Lewisham Council is set to lobby the Government to make the weekly increase in Universal Credit payments permanent.

The Government increased Universal Credit by £20 per week in April 2020, but the uplift is due to come to an end in April 2021.  

A motion going before Lewisham’s full council next week involves urging central Government to keep the increase for good. 

According to the motion, set to be proposed by Cllr Stephen Penfold, the removal of the extra £20 will be a “huge loss”.  

“In April the Government plans to cut the benefit level for millions of claimants by ending of the time limited increase to the basic rate of Universal Credit (and the tax credit equivalent) announced by the Chancellor on March 20 as part of his pandemic response package.  

“The £20 a week boost reflected the reality that the level of benefits were not adequate to protect the swiftly increasing number of households relying on them as the crisis hit.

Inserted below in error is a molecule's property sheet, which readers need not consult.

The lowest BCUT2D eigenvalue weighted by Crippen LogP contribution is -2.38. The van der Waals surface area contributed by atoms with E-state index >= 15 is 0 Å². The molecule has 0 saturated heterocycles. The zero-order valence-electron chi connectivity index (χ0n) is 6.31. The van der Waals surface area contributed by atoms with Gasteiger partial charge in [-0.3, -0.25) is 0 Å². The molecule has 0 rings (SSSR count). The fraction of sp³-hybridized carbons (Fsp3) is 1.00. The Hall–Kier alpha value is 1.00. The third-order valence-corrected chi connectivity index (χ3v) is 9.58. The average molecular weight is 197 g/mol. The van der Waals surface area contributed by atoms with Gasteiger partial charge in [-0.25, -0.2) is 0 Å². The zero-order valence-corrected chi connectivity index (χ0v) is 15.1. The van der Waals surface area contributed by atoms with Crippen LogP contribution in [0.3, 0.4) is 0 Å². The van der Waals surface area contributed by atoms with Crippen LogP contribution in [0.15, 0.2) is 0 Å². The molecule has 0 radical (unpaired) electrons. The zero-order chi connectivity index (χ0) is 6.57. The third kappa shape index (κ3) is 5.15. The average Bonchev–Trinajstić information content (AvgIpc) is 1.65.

“Exactly because that increase was a very significant and welcome move to bolster low- and middle-income families living standards, its removal will be a huge loss,” it states.  

The motion also warns that pressing ahead with the plans would see the level of employment support fall to its lowest real terms level since 1990/91. 

“Indeed, the basic level of out-of-work support prior to the March boost was – at £73 a week (£3,800 a year) – less than half the absolute poverty line,” it states.  

According to the motion, the increase has had a positive effect on claimants and therefore spending in the local economy.   

If the motion is passed the council plans to write to Chancellor Rishi Sunak and to the Prime Minister demanding the £20 increase is made permanent and extended to claimants on legacy benefits.  

It also plans to work with other local government organisations to form a coalition to pressure the Government. 

A Department for Work and Pensions (DWP) spokesperson said it will continue to assess the situation. 

 “We are committed to supporting the lowest-paid families through the pandemic and beyond to ensure that nobody is left behind.  

“That’s why we’ve targeted our support to those most in need by raising the living wage, spending hundreds of billions to safeguard jobs, boosting welfare support by billions and introducing the £170 million Covid Winter Grant Scheme to help children and families stay warm and well-fed during the coldest months.  

“As the Government has done throughout this crisis, it will continue to assess how best to support low-income families, which is why we will look at the economic and health context before making any decisions.”